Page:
While I’m not sure that I would agree with the stronger view of the noetic effects by Van Til et al., I think that even if one takes a more moderate position along Brunner’s “proximity” theory that one will have *some* reason to think sin would *indirectly* effect those things you mention. Rather than draw this out, I would simply point out Steve’s post on Scientific Realism and James Anderson’s post titled “Scripture or Science?” I think one can easily fill in the gaps here to see how the noetic effects of sin could at least effect one’s scientific analysis (which is the relevant subject to AMC’s remark). So I still say that the arguments weight is negligible *at best*.

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  9. But you're basing that claim on divine revelation, which takes for granted that your cognitive faculties are sufficiently reliable to correctly interpret what the Bible has to say about the noetic effects of sin.

    So what? I didn’t state that we have every reason to believe our cognitive faculties are always unreliable.

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  10. You're conflating two different issues: are the noetic effects of sin the same for believers and unbelievers? For the regenerate and unregenerate alike?

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  11. TUAD,

    http://fds.oup.com/www.oup.co.uk/pdf/0-19-875254-7.pdf

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  12. You're conflating two different issues: are the noetic effects of sin the same for believers and unbelievers? For the regenerate and unregenerate alike?

    I don’t see how I’m doing that. I would say they are not the same, in some respects. But, in regards to the issue of analyzing scientific data, the majority of Christians are not doing first hand research or experimentation but are working off of authorities. So it may be that a Christian (perhaps even most Christians in “Generation Y”), is not receiving uninterpreted (or unmotivated) data from a regenerate mind but from an unregenerate mind.

    Let’s say, for example, that Dawkins has a son (I don’t know if he does or not) and the son gets saved at the age of 6, but everything the son knows about science until he is 21 comes from Dawkins (and nothing of himself or anyone else). If the son, at 21, tells me that science obviously demonstrates or obviously implies such and such, then pointing out that the noetic effects of sin are not the same for him as for Dawkins probably won’t factor in too much as to how I evaluate his claim.

    But I don’t want to make too much of the issue either way and ordinarily I don’t even bother to ask whether the noetic effects of sin could be effecting a person’s claim. I usually just take it for granted that, sinful or not, people make mistakes. I’m simply saying that if someone is going to make a claim or argument like AMC, that I don’t think it is a very good one for the reason I gave.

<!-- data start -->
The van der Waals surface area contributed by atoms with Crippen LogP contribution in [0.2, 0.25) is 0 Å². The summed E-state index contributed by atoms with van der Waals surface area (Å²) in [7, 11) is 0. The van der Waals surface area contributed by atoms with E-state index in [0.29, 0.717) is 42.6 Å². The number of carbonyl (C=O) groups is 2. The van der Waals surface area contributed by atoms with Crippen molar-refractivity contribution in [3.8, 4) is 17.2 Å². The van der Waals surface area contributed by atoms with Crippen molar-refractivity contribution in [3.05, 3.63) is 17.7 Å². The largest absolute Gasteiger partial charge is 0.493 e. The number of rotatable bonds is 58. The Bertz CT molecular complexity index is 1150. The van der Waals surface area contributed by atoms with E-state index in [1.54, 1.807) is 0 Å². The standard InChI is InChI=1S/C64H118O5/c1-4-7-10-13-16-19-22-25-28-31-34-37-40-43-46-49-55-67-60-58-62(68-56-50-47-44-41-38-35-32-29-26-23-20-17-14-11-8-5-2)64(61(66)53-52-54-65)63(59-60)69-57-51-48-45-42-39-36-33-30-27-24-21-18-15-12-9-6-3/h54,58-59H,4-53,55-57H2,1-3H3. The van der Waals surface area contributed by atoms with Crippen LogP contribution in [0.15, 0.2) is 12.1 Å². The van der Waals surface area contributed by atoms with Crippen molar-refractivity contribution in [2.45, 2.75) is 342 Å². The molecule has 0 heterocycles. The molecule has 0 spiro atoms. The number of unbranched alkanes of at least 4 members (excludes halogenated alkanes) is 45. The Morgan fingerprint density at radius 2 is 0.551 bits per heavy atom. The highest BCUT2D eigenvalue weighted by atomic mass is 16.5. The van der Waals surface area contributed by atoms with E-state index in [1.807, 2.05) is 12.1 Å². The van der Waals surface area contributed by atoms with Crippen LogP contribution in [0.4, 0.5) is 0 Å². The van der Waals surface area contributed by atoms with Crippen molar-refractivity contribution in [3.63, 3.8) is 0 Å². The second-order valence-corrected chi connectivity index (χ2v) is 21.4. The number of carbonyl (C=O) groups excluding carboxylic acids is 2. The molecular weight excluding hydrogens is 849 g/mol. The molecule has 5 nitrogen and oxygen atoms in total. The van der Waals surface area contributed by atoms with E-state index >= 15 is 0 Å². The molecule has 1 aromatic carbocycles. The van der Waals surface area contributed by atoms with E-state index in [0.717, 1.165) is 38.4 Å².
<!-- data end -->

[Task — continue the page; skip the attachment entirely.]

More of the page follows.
I have no idea what TAUD means.

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  13. Mmm, That would Truth Unites...And Divides (TUAD)

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  14. Thanks Steve for the link.

    Looks like a really good and tough book to work through.

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  15. The Christian uses his cognitive faculties in presupposing and adopting the belief that God made us. Furthermore, the presupposition of the reliability of our cognitive faculties is an analogous strategy for the naturalist.

    Furthermore, science does have corrective methods to the fact that the world is so often not how it seems. There is a difference between the reliability of, say, our sense perception, and the reliability of, say, our understanding of logical tautologies, or logical relations, and so on. Science attempts to use rational methods, like consensus or logical consistency or predictive usefulness, to weed out those hypotheses and beliefs that are victim to unreliable faculties.

    In any case, it's not at all clear how your post even comes close to salvaging the "scientific objection" to Scripture. Take the examples you mention. The "scientific objection" to the flood account is that the evidence provided by deluge geologists is faulty, and that the evidence to the contrary is voluminous. This is a straightforward objection, and the response to it can't be some global skepticism that undermines the way we get to both belief in the bible and belief in the results of science.

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  16. JOSHUA BLANCHARD SAID:

    “The Christian uses his cognitive faculties in presupposing and adopting the belief that God made us. Furthermore, the presupposition of the reliability of our cognitive faculties is an analogous strategy for the naturalist.”

    But the naturalist lacks God to back up his presupposition regarding the reliability of our faculties. So the two opposing positions are fundamentally asymmetrical.

    “Furthermore, science does have corrective methods to the fact that the world is so often not how it seems.”